The word "Sabbath" is used interchangeably with "Sunday" (although they are actually different). The word "lull" means a sleepy, soothing calm. So "Sabbath lull" means the kind of sleepy, soothing quiet that reigns on Sunday morning, although this imagery and allusion are now out-dated. "Sabbath lull" occurs in the beginning of the story and sets the atmosphere of the story while establishing a sense of suspense and danger, because in Poker Flats quiet church-going is not natural and busy activity in the streets is natural.
The allusion to the atmosphere of town on a Sunday morning calls up imagery now out-dated and less well known in America. It calls up the image of the quiet that descends on a town when no work, no play, no visiting occurs because all citizens are preparing to go or are on their way to go or have gone to church and are either sitting half-dozing through a sermon or sitting eating Sunday dinner after the sermon. So the imagery evoked by the phrase "Sabbath lull" is one of quietude and of the absence of normal, hustle-bustle human activity.
What does the use of this phrase mean in the context of understanding the story? It means that, since there is an unnatural quiet in the air and in the streets, something threatening is going to happen. This is what the narrator means when he says this Sunday quiet is "ominous": "There was a Sabbath lull in the air, which ... looked ominous." He explains why the quietude looked "ominious" when he says that there was a different atmosphere in town the night before, "a change in its moral atmosphere [from] the preceding night" and that the people of Poker Flat were not noted as being church-going people: "a settlement unused to Sabbath influences."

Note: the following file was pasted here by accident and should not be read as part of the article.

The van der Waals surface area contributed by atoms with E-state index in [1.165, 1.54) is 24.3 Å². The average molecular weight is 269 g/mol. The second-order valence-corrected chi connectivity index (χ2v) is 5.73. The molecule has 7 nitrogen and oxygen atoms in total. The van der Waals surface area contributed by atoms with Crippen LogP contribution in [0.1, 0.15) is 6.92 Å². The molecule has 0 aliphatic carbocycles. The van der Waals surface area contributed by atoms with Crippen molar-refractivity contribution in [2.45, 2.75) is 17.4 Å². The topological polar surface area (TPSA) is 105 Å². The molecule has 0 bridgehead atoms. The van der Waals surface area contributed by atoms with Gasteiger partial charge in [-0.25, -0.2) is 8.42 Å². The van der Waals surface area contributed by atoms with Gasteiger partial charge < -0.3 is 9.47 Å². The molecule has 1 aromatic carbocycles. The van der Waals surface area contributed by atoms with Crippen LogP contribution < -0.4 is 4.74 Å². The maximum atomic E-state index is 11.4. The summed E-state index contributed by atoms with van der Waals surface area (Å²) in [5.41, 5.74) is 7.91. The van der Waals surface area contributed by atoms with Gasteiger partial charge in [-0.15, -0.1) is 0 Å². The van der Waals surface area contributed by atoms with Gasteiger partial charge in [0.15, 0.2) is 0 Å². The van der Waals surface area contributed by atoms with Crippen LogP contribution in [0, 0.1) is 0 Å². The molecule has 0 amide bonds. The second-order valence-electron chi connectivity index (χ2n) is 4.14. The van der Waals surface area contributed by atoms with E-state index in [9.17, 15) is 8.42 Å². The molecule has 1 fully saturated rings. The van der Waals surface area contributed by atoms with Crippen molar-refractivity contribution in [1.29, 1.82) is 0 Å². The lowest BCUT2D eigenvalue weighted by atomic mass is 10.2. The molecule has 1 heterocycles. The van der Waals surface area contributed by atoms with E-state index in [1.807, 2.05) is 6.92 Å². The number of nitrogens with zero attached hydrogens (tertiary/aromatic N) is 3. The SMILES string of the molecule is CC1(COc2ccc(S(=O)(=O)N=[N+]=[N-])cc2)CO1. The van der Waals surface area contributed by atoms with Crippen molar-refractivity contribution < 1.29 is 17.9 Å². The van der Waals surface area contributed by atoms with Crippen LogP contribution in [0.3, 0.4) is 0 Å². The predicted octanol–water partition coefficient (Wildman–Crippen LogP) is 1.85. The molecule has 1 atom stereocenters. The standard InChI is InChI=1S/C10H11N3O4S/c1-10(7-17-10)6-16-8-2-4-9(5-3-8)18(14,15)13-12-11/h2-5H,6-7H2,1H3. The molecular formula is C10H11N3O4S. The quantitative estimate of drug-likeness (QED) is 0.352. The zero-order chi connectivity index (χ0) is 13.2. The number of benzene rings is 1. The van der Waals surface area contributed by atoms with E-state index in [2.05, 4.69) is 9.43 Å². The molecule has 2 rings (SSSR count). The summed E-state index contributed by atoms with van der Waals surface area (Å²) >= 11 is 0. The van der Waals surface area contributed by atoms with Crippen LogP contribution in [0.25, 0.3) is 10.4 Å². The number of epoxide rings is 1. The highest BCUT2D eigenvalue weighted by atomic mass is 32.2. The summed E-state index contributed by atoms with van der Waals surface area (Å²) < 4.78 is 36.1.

In these turns of phrase, the narrator is telling us that (a) it isn't Sunday, (b) things were not unnaturally quiet the night before, (c) the settlement is not known for being quiet on Sunday, the "Sabbath," so there typically is not a "Sabbath lull," (d) the presence of a "Sabbath lull" means the presence of something threatening and unusual.
As Mr. John Oakhurst, gambler, stepped into the main street of Poker Flat ... he was conscious of a change in its moral atmosphere since the preceding night. Two or three men ... as he approached exchanged significant glances. There was a Sabbath lull in the air, which, in a settlement unused to Sabbath influences, looked ominous. ... "I reckon they're after somebody," he reflected; "likely it's me."
This quote is used in the very first paragraph of the story. It states,
“There was a Sabbath lull in the air, which, in a settlement unused to Sabbath influences, looked ominous.”
In this part of the story, the narrator is describing the setting and explaining how quiet the town was on this particular day. The term “Sabbath lull” refers to the fact that the Sabbath, usually a Sunday, would be a day of rest, when most people would be home with their families or at church and everything would be much quieter than on any other day.
This term is also significant because most of the people in Poker Flat would not be the type to go to church or keep the Sabbath day holy.